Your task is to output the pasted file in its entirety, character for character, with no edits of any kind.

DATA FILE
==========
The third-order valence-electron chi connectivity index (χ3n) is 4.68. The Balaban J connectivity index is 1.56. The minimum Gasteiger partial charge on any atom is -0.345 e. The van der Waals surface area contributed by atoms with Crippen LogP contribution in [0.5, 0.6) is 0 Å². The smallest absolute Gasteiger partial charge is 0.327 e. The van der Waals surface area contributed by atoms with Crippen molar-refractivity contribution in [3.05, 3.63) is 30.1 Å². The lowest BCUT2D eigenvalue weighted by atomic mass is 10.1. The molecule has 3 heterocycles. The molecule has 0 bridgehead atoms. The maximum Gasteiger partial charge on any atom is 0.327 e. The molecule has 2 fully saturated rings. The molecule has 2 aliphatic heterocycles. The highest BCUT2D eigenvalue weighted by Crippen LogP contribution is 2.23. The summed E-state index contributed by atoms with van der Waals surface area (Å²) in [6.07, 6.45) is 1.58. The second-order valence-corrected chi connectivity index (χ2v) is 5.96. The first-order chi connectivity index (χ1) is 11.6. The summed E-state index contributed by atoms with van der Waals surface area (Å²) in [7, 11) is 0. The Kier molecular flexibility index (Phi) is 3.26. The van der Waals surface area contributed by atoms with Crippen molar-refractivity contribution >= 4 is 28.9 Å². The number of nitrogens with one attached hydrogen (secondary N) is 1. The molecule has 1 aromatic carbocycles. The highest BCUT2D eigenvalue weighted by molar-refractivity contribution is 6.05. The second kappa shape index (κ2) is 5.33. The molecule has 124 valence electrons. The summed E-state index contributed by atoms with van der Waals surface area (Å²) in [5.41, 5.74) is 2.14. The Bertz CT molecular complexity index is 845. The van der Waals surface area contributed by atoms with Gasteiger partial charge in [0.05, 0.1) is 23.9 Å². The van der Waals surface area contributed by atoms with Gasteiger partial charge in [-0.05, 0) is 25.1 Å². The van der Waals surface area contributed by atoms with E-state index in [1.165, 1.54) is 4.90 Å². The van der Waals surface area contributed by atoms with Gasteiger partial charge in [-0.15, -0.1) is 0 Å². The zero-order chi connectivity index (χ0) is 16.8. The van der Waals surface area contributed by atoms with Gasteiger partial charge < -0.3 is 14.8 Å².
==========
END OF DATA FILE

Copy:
The third-order valence-electron chi connectivity index (χ3n) is 4.68. The Balaban J connectivity index is 1.56. The minimum Gasteiger partial charge on any atom is -0.345 e. The van der Waals surface area contributed by atoms with Crippen LogP contribution in [0.5, 0.6) is 0 Å². The smallest absolute Gasteiger partial charge is 0.327 e. The van der Waals surface area contributed by atoms with Crippen molar-refractivity contribution in [3.05, 3.63) is 30.1 Å². The lowest BCUT2D eigenvalue weighted by atomic mass is 10.1. The molecule has 3 heterocycles. The molecule has 0 bridgehead atoms. The maximum Gasteiger partial charge on any atom is 0.327 e. The molecule has 2 fully saturated rings. The molecule has 2 aliphatic heterocycles. The highest BCUT2D eigenvalue weighted by Crippen LogP contribution is 2.23. The summed E-state index contributed by atoms with van der Waals surface area (Å²) in [6.07, 6.45) is 1.58. The second-order valence-corrected chi connectivity index (χ2v) is 5.96. The first-order chi connectivity index (χ1) is 11.6. The summed E-state index contributed by atoms with van der Waals surface area (Å²) in [7, 11) is 0. The Kier molecular flexibility index (Phi) is 3.26. The van der Waals surface area contributed by atoms with Crippen molar-refractivity contribution >= 4 is 28.9 Å². The number of nitrogens with one attached hydrogen (secondary N) is 1. The molecule has 1 aromatic carbocycles. The highest BCUT2D eigenvalue weighted by molar-refractivity contribution is 6.05. The second kappa shape index (κ2) is 5.33. The molecule has 124 valence electrons. The summed E-state index contributed by atoms with van der Waals surface area (Å²) in [5.41, 5.74) is 2.14. The Bertz CT molecular complexity index is 845. The van der Waals surface area contributed by atoms with Gasteiger partial charge in [0.05, 0.1) is 23.9 Å². The van der Waals surface area contributed by atoms with Gasteiger partial charge in [-0.05, 0) is 25.1 Å². The van der Waals surface area contributed by atoms with E-state index in [1.165, 1.54) is 4.90 Å². The van der Waals surface area contributed by atoms with Gasteiger partial charge in [-0.15, -0.1) is 0 Å². The zero-order chi connectivity index (χ0) is 16.8. The van der Waals surface area contributed by atoms with Gasteiger partial charge < -0.3 is 14.8 Å².